What do you love?
Meditate on a positive childhood memory and then create what comes from that meditation. Try to focus on both feelings and imagery.
Really simple… the topic is being thankful and grateful.
Work it in.
Work it out.
Have some fun!
Insert a bit of lateness in your piece. It can be an ode to how you feel about timeliness or it can be a bad habit your character has. A poem about time works too. Heck, you can even make a list of excuses as to why you are late.
Have fun with it!
Have you ever had someone tell you to write it out?
Even if you are feeling something that doesn’t seem to fit with what you are working, you should always try to find a way to channel that energy and throw it into your project.
This doesn’t always mean that your characters or your piece has to match the emotions you are feeling. Sometimes you need to turn those emotions into motivation and write them out. Turn that stress and frustration into a beautifully creative piece. Use boredom as a time to throw your imagination into emergency boot camp.
So take whatever you are feeling and channel it. If you need to, time yourself to up the challenge factor.
Try to have some fun with this.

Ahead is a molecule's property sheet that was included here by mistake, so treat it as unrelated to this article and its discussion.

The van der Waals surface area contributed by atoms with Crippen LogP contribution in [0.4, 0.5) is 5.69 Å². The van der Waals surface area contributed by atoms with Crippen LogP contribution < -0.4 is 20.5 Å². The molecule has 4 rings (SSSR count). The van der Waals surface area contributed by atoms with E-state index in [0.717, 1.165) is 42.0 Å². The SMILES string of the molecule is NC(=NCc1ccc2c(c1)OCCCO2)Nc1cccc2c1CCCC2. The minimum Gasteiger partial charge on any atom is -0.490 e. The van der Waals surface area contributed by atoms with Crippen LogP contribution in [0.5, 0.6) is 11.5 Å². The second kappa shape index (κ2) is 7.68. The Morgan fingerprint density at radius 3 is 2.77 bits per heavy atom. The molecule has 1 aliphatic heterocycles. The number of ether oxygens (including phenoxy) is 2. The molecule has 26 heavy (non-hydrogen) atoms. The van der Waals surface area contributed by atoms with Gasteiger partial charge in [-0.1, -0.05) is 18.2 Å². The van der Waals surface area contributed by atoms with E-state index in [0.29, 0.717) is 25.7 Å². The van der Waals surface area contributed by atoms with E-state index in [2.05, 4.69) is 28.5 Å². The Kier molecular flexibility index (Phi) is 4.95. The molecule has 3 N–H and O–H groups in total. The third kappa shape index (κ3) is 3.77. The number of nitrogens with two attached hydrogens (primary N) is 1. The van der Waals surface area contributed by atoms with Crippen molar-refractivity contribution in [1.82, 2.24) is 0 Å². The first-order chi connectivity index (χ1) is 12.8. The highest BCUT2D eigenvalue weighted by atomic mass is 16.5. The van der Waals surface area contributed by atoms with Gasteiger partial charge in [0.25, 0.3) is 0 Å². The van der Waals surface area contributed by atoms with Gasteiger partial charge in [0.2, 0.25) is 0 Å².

Attempt to describe a color to someone who has been blind their entire life.
What does true happiness look like to you or your character? Truly take some time to allow to the reader to feel what you feel.
Make a list of 5 to 10 things you dislike/hate about yourself (or your character hates about themselves).
Now write a love note, poem, or story honoring those things and how they make you (or your character) unique.
Write about a smile, and how thankful you are for it. Write about more than one if you are so moved. If you are a fiction writer, write about a smile that changes your character’s life or outlook.
Write a 25 word, 25 line, 25 stanza, 25 paragraph, or 25 page piece on the art and/or act of falling in love.
Write a haiku/senryu about “the morning after”.
A haiku is a three line poem. The first line has 5 syllables, the second has 7 syllables, and the third line has 5 syllables.
Then write a longer piece interpreting the haiku/senryu in a totally different manner than you originally intended.
You are in a grocery store/farmer’s market with the person you find yourself falling for.
Your vocal cords are not working.
There are no paper products to write on or with words that can express your feeling for you.
All you have is food and drinks.
How do you tell them how you feel?